Self-Regulation

Self-Regulation

Self-regulation is the ability to control and manage one’s own thoughts, feelings, and actions. For a child, good self-regulation can be demonstrated simply by raising his hand when asking a question in class or in a more complex way by controlling his feelings when angry or frustrated.1 A child with poor self-regulation is often impulsive, hypersensitive to transition, and tend to overact to minor challenges or stressors. He may be physically hyperactive or may be withdrawn and inattentive.2

Both cognitive and social-emotional regulation are involved in self-regulation. Cognitive self-regulation involves children having control of their thinking. They can think ahead, plan, and evaluate their actions. From learned experiences they remember things they need to know to remind them how to act in a given situation.3

Social-emotional self-regulation involves being able to inhibit and delay gratification. It also means being able to internalize standards of behavior and then applying these standards without being reminded. Controlling emotions and not exhibiting reactive behavior show good self-regulation.4

Self-regulation is a learned skill. At home and in the classroom, if a child is provided organization, consistency, and structure, he is more likely to develop self-regulation. Rules that are taught and consistently enforced help children practice controlling themselves. The playground offers many opportunities for children to develop self-regulation when playing classic games, such as Simon Says and Red Light, Green Light.5 Through play, children learn to take turns, delay gratification, negotiate conflicts, solve problems, acquire flexibility, share goals, develop empathy, and live with disappointment.6

Another powerful tool to help children develop self-regulation is playing make believe. During make believe children talk to themselves about what they are going to do and how they are going to do it. They pretend to be someone else for an extended period of time resisting impulses to do something else. When one child pretends to be the teacher, the other children pretend to be the students and continue their story for a time, which in turn helps them develop self-regulation.7

Researchers have found that young children’s self-regulation is uniquely related to their academic abilities, over and above their intelligence. Their ability to plan, problem solve, and have goals to direct their activities is predictive of all academic outcomes, particularly associated with their early ability in math.8 The need for young children to develop self-regulation skills was also demonstrated by a study done that showed children with higher self-regulation skills scored higher on math, reading, and vocabulary testing. A child’s ability to listen and pay attention, think, and then act was an indicator of success in school.9

By the time children start school, they are expected to sufficiently be able to pay attention and control their emotions and impulses so that they can communicate effectively in the classroom and engage in learning experiences. Some children, particularly those from low-income homes, have been shown to be slow in developing self-regulation abilities, which may lead to problems in transitioning to school and increase their risk for early school failure.10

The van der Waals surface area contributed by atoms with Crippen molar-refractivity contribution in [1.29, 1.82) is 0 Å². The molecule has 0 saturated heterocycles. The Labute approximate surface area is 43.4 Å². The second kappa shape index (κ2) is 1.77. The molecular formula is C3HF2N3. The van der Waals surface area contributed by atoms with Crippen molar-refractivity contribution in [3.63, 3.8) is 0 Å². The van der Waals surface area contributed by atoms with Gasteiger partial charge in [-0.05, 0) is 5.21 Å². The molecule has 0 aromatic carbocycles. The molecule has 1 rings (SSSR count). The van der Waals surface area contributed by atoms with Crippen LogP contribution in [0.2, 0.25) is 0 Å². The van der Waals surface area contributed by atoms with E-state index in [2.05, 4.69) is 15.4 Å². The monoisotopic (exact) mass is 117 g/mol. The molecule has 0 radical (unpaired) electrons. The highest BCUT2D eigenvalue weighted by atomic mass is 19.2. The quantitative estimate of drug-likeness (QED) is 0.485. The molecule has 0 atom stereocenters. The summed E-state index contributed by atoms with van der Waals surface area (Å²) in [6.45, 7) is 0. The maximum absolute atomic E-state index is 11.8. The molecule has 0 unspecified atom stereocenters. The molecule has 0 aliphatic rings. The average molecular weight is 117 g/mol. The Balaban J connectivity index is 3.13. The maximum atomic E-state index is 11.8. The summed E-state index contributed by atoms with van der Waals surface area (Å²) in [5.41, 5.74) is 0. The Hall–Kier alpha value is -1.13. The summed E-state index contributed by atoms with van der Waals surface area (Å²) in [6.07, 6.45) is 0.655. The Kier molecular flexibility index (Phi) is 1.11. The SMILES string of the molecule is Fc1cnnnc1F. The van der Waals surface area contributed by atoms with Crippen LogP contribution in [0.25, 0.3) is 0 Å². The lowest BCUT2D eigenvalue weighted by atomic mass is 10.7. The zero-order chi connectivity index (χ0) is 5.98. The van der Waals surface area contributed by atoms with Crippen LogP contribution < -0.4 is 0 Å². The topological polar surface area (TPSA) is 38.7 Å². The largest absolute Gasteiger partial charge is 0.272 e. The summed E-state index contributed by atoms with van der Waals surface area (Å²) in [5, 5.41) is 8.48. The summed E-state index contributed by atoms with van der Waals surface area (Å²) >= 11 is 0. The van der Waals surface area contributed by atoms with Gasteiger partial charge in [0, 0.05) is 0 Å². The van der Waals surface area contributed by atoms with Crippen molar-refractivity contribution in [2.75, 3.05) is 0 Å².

Research has also shown that how well a person does in life can be traced to self-regulation. A 32-year study showed that those who scored lowest on self-control measures were significantly more likely to have chronic health problems, have difficulty managing finances, have drug or alcohol addictions, have a criminal record, and be a single parent. Generally, if children have difficulty with self-regulation, they will most likely continue to experience difficulty as adults. Only 7% of participants in the study improved their self-control, probably from a change in their family life or school situation.11

  • 1. Hoffman, Todd. “Self-Regulation: The Key to Successful Students?” Education.com. < http://www.education.com/magazine/article/self-regulation-children/ > 17 Feb. 2011.
  • 2. Perry, Bruce D. “Keep the Cool in School: Self-Regulation – The Second Core Strength.” Scholastic. < http://www2.scholastic.com/browse/article.jsp?id=3746176&FullBreadCrumb=%3Ca+href%3D%22http%3A%2F%2Fwww2.scholastic.com%2Fbrowse%2Fsearch%2F%3FNtx%3Dmode%2Bmatchallpartial%26_N%3Dfff%26Ntk%3DSCHL30_SI%26query%3Dkeep%2520the%2520cool%2520in%2520school%3A%2520self-regulation%26N%3D0%26Ntt%3Dkeep%2Bthe%2Bcool%2Bin%2Bschool%253a%2Bself-regulation%22+class%3D%22endecaAll%22%3EAll+Results%3C%2Fa%3E > 17 Feb. 2011.
  • 3. Leong, Deborah J. and Elena Bodrova. “Staff Workshop Teacher Handout: Self-Regulation in the Early Childhood Classroom.” Scholastic. Early Childhood Today. Sept. 2003. < http://www2.scholastic.com/browse/article.jsp?id=3747131 > 17 Feb. 2011.
  • 4. Ibid.
  • 5. Op. cit., Hoffman, Todd.
  • 6. Christakis, Erika and Nicholas Christakis. “What to get your kids into college? Let them play.” CNN. < http://www.cnn.com/2010/OPINION/12/29/christakis.play.children.learning/index.html?iref=allsearch > 14 Jan. 2011.
  • 7. Op. cit., Hoffman, Todd.
  • 8. “Self-Regulation Abilities, Beyond Intelligence, Play Major Role In Early Achievement.” ScienceDaily. < http://www.sciencedaily.com/releases/2007/03/070326095349.html > 17 Feb. 2011.
  • 9. “Self-Regulation Key To Academic Success For At-Risk Children.” Oregon State. < http://oregonstate.edu/ua/ncs/archives/2010/apr/risk-children-who-can-self-regulate-behavior-have-higher-test-scores-their-peers > 17 Feb. 2011.
  • 10. Op. cit., “Self-Regulation Abilities, Beyond Intelligence, Play Major Role In Early Achievement.”
  • 11. Goodman, Brenda. “Self-Control in Childhood Brings Adult Success.” WebMD. < http://children.webmd.com/news/20110124/self-control-in-childhood-brings-adults-success?page=2 > 17 Feb. 2011.